Among the reams of history written during World War II, few people could be said to provide a more intriguing character study than Dietrich Bonhoeffer. Hanged at the Flossenburg concentration camp on April 9, 1945, the former Lutheran theologian and committed pacifist was executed for his role in the plot to kill Adolph Hitler.
Bonhoeffer’s road to the gallows that day is unlikely as they come. Growing up, he could not help but understand the value of an education: his father was a successful professor of neurology and psychiatry at the University of Berlin and his mother a school teacher — the early years for any Bonhoeffer child were spent learning from her. An exceptionally bright mind, by his teens he felt certain he would pursue a career in the ministry despite his parents’ hope he would join his father in the field of medicine.
As an 18-year-old student at the University of Berlin, Bonhoeffer found himself wrestling with deep questions about his faith, melding the more liberal tradition of his professors to the conservative ideology espoused by renowned Swiss theologian Karl Barth. Three years later, he received his doctorate with high honors, earning high marks for his dissertation Sanctorum Communio and applause for the “theological miracle” he produced from Barth himself.
Still in his early twenties, Bonhoeffer was considered too young by the Lutheran establishment to train as a pastor. Forced to seek opportunities for service elsewhere until he could be ordained as a minister, he spent two years in Spain before taking on a fellowship at Union Theological Seminary in New York City. Living on the western edge of Harlem, the slender German theologian gained an appreciation for the African-American struggle and developed a stronger sense of justice — one which would serve him well when he returned to his homeland in 1931.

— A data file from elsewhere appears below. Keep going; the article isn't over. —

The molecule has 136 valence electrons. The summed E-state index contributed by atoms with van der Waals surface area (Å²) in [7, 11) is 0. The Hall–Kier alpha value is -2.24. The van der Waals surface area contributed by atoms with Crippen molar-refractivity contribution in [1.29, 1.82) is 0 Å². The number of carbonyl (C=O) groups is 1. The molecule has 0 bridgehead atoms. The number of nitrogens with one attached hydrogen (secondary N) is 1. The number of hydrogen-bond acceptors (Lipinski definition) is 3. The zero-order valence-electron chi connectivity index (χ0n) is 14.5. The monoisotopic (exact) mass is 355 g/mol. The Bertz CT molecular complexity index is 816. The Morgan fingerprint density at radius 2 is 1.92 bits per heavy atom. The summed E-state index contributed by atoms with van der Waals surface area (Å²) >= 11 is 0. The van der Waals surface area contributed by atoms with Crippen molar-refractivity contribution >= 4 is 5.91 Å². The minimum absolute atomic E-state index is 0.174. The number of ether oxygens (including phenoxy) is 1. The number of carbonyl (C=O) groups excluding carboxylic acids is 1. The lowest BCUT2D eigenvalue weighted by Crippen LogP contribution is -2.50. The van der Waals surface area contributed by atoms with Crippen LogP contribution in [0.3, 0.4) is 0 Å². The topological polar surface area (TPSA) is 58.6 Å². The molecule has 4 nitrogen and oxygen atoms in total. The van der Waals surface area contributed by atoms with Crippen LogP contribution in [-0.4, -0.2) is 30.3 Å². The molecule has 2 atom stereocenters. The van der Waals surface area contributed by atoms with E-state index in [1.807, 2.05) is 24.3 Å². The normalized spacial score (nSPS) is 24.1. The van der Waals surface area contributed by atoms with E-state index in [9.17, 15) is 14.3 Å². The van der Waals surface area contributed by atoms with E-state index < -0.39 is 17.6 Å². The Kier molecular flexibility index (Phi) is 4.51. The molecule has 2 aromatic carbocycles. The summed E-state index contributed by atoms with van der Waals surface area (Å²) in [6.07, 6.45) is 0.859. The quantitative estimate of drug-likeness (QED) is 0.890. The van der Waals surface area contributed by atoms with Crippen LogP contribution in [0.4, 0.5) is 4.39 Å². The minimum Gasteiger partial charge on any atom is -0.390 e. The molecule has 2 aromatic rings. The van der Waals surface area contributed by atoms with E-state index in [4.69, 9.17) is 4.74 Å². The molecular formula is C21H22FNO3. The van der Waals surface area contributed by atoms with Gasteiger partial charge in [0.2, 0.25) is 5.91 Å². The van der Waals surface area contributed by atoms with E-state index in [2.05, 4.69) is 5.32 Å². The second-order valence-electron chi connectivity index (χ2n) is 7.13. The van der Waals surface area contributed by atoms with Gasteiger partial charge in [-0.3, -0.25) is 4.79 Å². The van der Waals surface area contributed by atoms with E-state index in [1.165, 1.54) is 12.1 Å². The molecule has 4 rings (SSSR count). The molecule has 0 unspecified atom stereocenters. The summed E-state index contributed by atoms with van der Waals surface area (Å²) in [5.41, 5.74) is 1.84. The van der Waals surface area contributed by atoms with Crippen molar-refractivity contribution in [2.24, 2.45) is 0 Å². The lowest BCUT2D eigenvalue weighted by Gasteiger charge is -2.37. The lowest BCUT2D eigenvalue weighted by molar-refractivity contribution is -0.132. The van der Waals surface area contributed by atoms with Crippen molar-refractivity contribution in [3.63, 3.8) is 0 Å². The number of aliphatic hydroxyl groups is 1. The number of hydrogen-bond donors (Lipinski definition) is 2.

Well-traveled by the time he made it back to Berlin, he finally took on the role of pastor, aged just 25. An astute thinker and capable preacher, the rise of Hitler cast a dark shadow upon his ministry. As if sensing the gravity of der Fuhrer, Bonhoeffer took to the airwaves to share a prescient warning against worshipping the new leader — no one would know where such an attitude could lead.
With the Nazi Party in control by early 1933, Bonhoeffer continued to raise objections of creeping governmental influence on Christianity. Frustrated by his perception of blindness amongst officials within the German Evangelical Church — a reorganized religious structure closely tied to the state — Bonhoeffer left for England having refused an opportunity to lead a congregation in the new hierarchy. Feeling his voice drowned out by the politics of his homeland, he carried his message of a Confessing Church built on the idea of Jesus as the central figure of the faith instead of human authorities to London.
Upon his return to Germany two years after leaving for the English capital, Bonhoeffer assimilated himself into the network of secret gatherings raising up the Confessing Church despite Nazi oppression. Declared a “pacifist and enemy of the state,” he became a fugitive, forced to abandon Berlin altogether by the Gestapo. Urged by friends to seek refuge in New York City, he arrived in America around the middle of 1939 — and immediately regretted it.